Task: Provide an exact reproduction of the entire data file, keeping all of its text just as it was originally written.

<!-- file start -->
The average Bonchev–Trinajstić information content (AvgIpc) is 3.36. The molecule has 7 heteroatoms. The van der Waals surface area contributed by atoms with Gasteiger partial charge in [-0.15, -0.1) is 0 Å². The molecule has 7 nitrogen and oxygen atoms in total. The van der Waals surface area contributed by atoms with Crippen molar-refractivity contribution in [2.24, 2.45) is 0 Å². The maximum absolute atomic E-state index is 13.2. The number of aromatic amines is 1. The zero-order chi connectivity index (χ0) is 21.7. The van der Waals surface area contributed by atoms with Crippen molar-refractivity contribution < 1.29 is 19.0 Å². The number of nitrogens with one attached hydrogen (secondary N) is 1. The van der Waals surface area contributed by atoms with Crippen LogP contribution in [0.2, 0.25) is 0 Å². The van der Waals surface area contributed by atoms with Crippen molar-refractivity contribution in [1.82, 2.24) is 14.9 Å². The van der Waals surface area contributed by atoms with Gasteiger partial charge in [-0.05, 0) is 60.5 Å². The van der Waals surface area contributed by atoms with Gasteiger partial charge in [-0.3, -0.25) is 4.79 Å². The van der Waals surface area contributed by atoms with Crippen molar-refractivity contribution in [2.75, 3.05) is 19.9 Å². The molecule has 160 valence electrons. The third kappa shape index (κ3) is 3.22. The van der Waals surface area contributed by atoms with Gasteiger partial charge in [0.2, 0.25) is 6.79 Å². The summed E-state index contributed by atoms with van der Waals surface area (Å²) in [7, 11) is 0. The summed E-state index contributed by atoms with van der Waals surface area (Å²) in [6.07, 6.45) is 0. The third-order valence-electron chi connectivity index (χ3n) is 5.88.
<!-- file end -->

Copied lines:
The average Bonchev–Trinajstić information content (AvgIpc) is 3.36. The molecule has 7 heteroatoms. The van der Waals surface area contributed by atoms with Gasteiger partial charge in [-0.15, -0.1) is 0 Å². The molecule has 7 nitrogen and oxygen atoms in total. The van der Waals surface area contributed by atoms with Crippen molar-refractivity contribution in [2.24, 2.45) is 0 Å². The maximum absolute atomic E-state index is 13.2. The number of aromatic amines is 1. The zero-order chi connectivity index (χ0) is 21.7. The van der Waals surface area contributed by atoms with Crippen molar-refractivity contribution < 1.29 is 19.0 Å². The number of nitrogens with one attached hydrogen (secondary N) is 1. The van der Waals surface area contributed by atoms with Crippen LogP contribution in [0.2, 0.25) is 0 Å². The van der Waals surface area contributed by atoms with Crippen molar-refractivity contribution in [1.82, 2.24) is 14.9 Å². The van der Waals surface area contributed by atoms with Gasteiger partial charge in [-0.05, 0) is 60.5 Å². The van der Waals surface area contributed by atoms with Gasteiger partial charge in [-0.3, -0.25) is 4.79 Å². The van der Waals surface area contributed by atoms with Crippen molar-refractivity contribution in [2.75, 3.05) is 19.9 Å². The molecule has 160 valence electrons. The third kappa shape index (κ3) is 3.22. The van der Waals surface area contributed by atoms with Gasteiger partial charge in [0.2, 0.25) is 6.79 Å². The summed E-state index contributed by atoms with van der Waals surface area (Å²) in [7, 11) is 0. The summed E-state index contributed by atoms with van der Waals surface area (Å²) in [6.07, 6.45) is 0. The third-order valence-electron chi connectivity index (χ3n) is 5.88.